In addition to all of this, there was also a raft of Visiting Committee Annual Reports published for Cork Prison, Mountjoy, Wheatfield, Arbour Hill, and Cloverhill prisons. The Inspector of Prisons' Annual Report 2011 was also published, in which the Inspector highlights how much work still needs to be done to create a transparent, accountable and modern prison system. The Inspector underlines some serious issues within the prison system – overcrowding, slopping-out, and prisoner complaint mechanisms are just some of the issues he raises. Moreover, he indicates that there are reports recently submitted to the Department of Justice which are yet to be unpublished, along with investigations currently being undertaken.
Taken together, these extensive proposals provide an ambitious vision for change, and mark a promising shift in Irish penal policy. Penal expansion has been a failed policy, and perhaps there is an emerging understanding about more effective and nuanced ways to reduce reoffending. However, for these reforms to be translated into actual changes in practice they must be fully resourced. It is essential that these plans do not become vacant; in the past there have been promising reports and aspiring policy documents, such as the Whitaker Report (1985) and The Management of Offenders (1994), which were quickly forgotten. These recent changes must be followed through; they should be viewed as a first significant step in the right direction, but there is still along way to go and a lot to be done to make these changes a tangible reality.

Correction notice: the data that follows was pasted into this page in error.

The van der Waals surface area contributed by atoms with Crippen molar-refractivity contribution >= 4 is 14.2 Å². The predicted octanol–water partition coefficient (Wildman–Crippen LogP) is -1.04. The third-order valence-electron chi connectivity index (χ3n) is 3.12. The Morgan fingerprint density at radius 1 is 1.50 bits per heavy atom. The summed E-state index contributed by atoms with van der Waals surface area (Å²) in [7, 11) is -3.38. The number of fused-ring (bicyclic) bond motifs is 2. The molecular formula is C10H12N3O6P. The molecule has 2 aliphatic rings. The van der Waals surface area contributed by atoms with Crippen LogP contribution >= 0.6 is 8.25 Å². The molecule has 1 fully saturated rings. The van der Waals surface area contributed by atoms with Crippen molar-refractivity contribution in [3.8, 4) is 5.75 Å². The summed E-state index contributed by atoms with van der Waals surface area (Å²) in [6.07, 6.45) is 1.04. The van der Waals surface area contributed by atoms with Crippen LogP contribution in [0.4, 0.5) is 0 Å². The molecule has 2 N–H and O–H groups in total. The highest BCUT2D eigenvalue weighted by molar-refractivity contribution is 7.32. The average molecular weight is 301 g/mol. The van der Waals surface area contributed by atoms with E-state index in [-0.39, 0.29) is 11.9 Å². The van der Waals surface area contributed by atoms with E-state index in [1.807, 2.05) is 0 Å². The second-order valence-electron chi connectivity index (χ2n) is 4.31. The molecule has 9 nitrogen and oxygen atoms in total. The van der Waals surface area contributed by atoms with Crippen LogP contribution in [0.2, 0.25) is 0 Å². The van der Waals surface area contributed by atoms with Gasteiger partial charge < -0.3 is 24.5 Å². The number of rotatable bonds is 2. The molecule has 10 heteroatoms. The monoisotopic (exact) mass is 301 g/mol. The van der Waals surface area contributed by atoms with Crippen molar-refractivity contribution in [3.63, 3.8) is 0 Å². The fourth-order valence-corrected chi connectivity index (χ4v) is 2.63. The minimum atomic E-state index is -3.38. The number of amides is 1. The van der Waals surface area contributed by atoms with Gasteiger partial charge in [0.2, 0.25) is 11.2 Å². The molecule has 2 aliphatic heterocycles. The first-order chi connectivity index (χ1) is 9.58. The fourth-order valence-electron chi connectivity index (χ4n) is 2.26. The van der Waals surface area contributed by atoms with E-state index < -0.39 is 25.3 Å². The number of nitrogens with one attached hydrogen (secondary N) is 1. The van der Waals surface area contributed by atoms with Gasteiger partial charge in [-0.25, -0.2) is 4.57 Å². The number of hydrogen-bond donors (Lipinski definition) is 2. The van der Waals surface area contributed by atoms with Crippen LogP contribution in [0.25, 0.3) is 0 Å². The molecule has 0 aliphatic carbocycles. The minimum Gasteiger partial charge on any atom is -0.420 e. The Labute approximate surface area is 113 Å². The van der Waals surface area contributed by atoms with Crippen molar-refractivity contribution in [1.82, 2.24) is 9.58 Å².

This weeks blog was prepared by Louise Brangan, our current intern